Phil could have told the doctor that he was unable to see patients independently until he had received more training and supervision during the treatment of his first few patients. While this premise would apply both at home and abroad, I think students need to be especially careful not to “experiment” when they are guests in another country. Sometimes this boundary is not always clear. In response to this case, a colleague who was the patient safety officer at the University of Massachusetts, commented that students are frequently “at the edge of their comfort zone” and that learning takes place because students have new experiences and increase their ability to act independently. We both agree, however, that if a student expresses discomfort at performing a procedure, it is the responsibility of the attending to supervise the student initially.
When the senior clinician is from the host country, I think it is more complicated, in that he or she may be more likely to overestimate the skill set of the foreign student, being unfamiliar with the training the student has received. In such instances U.S. students have to take the primary responsibility to act within their current training boundaries.
While there may be greater likelihood of a case such as this one occurring abroad, I am reminded by one medical student that the exact scenario has occurred during her medical training here. Another student said, “I think a lot of medical school involves performing tasks that you are not qualified for or adequately trained to do.”
There will be some occasions when it is appropriate for a student to go beyond his or her skill set, especially if a life is on the line and there is no physician around. Just such a situation was experienced by one of our senior students in Africa. She was helping transport a patient by pickup truck when he suddenly went into respiratory distress and was close to failure. The accompanying nurse was 19 years old and had training equivalent to that of a first-year medical student. Realizing that the nurse was looking to her to act, our student proceeded to nebulize the patient and gave him steroids and the appropriate antibiotic. Her treatment was successful. A U.S. student is unlikely to be in a similar situation here at home, so at times it is appropriate for a student to function differently abroad because of a paucity of adequate resources. Although she had not encountered such a patient before, the senior student had a critical base of knowledge, ability and problem-solving skills to go beyond her training but not beyond her competency level.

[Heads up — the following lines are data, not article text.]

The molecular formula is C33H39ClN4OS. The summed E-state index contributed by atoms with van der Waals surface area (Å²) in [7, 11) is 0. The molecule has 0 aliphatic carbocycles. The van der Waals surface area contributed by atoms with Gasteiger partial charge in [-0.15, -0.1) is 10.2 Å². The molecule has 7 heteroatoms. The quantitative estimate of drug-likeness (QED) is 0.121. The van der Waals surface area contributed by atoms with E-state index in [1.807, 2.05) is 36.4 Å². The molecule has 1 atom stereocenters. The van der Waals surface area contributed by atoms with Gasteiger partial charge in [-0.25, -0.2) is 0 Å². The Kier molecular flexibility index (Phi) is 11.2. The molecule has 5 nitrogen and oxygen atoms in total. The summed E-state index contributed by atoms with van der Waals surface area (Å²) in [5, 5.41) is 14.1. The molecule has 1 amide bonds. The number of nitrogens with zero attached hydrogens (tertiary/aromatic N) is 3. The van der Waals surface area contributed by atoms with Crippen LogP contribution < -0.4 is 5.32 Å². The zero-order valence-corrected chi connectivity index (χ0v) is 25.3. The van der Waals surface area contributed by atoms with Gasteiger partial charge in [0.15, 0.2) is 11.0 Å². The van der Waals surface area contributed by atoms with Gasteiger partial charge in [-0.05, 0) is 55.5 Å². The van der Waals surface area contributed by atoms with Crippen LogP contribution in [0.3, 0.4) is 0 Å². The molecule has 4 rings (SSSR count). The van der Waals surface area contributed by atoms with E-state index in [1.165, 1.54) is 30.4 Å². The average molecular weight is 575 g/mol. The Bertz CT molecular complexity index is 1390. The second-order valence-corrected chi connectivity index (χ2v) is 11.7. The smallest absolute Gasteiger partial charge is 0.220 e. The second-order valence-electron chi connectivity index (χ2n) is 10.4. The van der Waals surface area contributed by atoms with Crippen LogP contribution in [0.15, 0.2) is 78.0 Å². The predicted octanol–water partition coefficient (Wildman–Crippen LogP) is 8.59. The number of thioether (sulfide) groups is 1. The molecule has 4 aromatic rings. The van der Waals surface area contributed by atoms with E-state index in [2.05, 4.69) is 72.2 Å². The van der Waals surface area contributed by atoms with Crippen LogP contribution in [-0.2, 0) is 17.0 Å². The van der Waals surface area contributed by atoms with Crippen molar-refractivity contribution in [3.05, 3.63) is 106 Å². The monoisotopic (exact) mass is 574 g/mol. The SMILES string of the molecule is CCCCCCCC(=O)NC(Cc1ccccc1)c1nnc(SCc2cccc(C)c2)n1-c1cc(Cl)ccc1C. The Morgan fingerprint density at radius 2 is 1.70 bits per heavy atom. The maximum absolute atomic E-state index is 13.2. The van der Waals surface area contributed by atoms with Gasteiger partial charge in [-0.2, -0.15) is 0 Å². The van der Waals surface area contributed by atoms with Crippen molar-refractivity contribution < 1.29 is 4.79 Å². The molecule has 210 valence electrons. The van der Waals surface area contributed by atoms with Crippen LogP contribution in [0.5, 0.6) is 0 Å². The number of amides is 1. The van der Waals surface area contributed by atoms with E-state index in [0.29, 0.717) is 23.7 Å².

Two Key Tenets: Competence and Non-Experimentation
The tenets of competence and non-experimentation are cornerstones of a standard of appropriate caregiving. Students have to feel competent in performing a procedure and judge that they are not experimenting on a patient in a way that could cause harm. Added to that standard is the need for full disclosure, whereby, whenever possible, students abroad inform patients of their level of training and disclose whether they have performed a procedure before.
How can we as educators responsible for placing students abroad prevent them from providing care for which they are not trained? Adequate preparation by medical school faculty is paramount. This involves the careful selection of brigades in which it is appropriate to include students. Phil’s supervisor, the surgeon, has a pejorative attitude toward his hosts, barely masked in his statement that “the rules are different than at home. No one tells us what to do here.” A student once told me that she thought the U.S. physician on her brigade was “experimenting” with unorthodox procedures.
In addition, medical schools need to prepare students adequately. We currently do not have a code of ethics at the University of Massachusetts specific to student electives abroad, but medical schools should probably adopt one that includes specific scenarios like the vignette in this article. Such a code or at least the case scenarios could then be used in faculty preparation of students for work abroad, whether it be as part of a course on global health or a more informal setting.